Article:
City College Norwich axing up to 87 jobs to close £2 million funding black hole

City College Norwich.

City College Norwich.

Archant Norfolk Photographic © 2008

City College Norwich today announced plans to make up to 87 members of staff redundant.

The Ipswich Road college, which has 993 staff, has launched a 32-day consultation with staff and unions over the plan to cut 48 teachers and 39 services staff.

It has also introduced an immediate recruitment freeze in a bid to “maximise the opportunities available for redeployment”.

Reduced government funding for further education means the college’s 2011-12 money is £2m down on the current year, leading to today’s announcement.

It is understood that the possible cuts were announced at meetings in the college this morning.

College principal Dick Palmer said: “The harsh reality of cuts in education funding mean that we have to cut our cloth accordingly. Regrettably this will mean a number of redundancies across the college.

“I am confident that by working with staff and the trade unions we can minimise the number of jobs that will eventually be lost. “This time last year we announced that around 80 posts were being placed at risk as part of our first wave of cost-cutting and a significantly lower number, 32 staff, were made redundant at the end of that process.”

He pledged to minimise the impact of the cutbacks on students’ learning, saying: “The college has a responsibility to our students, their parents, and the wider community, to ensure that we have a sustainable basis for delivering high quality further and higher education for Norfolk.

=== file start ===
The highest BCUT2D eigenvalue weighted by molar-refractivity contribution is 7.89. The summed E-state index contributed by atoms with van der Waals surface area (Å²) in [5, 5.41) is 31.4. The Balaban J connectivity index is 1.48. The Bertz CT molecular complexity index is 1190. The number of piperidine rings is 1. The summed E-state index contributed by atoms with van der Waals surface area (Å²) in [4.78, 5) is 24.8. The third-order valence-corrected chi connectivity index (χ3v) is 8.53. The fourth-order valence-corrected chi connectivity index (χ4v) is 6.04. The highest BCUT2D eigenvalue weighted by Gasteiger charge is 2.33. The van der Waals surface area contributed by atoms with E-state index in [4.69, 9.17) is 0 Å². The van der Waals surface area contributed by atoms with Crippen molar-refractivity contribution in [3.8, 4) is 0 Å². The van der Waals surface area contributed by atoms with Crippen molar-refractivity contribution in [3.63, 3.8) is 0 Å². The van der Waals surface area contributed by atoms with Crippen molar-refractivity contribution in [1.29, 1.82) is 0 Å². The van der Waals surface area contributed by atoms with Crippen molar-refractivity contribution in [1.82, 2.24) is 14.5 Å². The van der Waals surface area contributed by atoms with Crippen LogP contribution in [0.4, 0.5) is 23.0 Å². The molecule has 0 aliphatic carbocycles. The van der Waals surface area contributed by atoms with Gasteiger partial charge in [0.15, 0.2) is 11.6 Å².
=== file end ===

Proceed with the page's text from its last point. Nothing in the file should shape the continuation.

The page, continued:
“We have worked hard to ensure that any impacts upon services to students are minimised. In spite of these challenges, we remain fully focused on sustaining our ambitions as outlined in our aspirational strategy: Delivering tomorrow’s people, tomorrow’s workforce (2009-2014).”

He said the college was redirecting some of its money to different areas where funding had fallen - including 16-18 courses, 14-16 provision, higher education provision and adult learning. And he said the college would also receive “significantly less funding” for extra-curricular enrichment and tutorial activities next year.

The college said a “major cost-saving restructure” announced last May, and now fully implemented, had helped to ensure that it wouldl not be withdrawing any courses on cost grounds.

A press release announcing the measures accepted that the cuts were “severe”.

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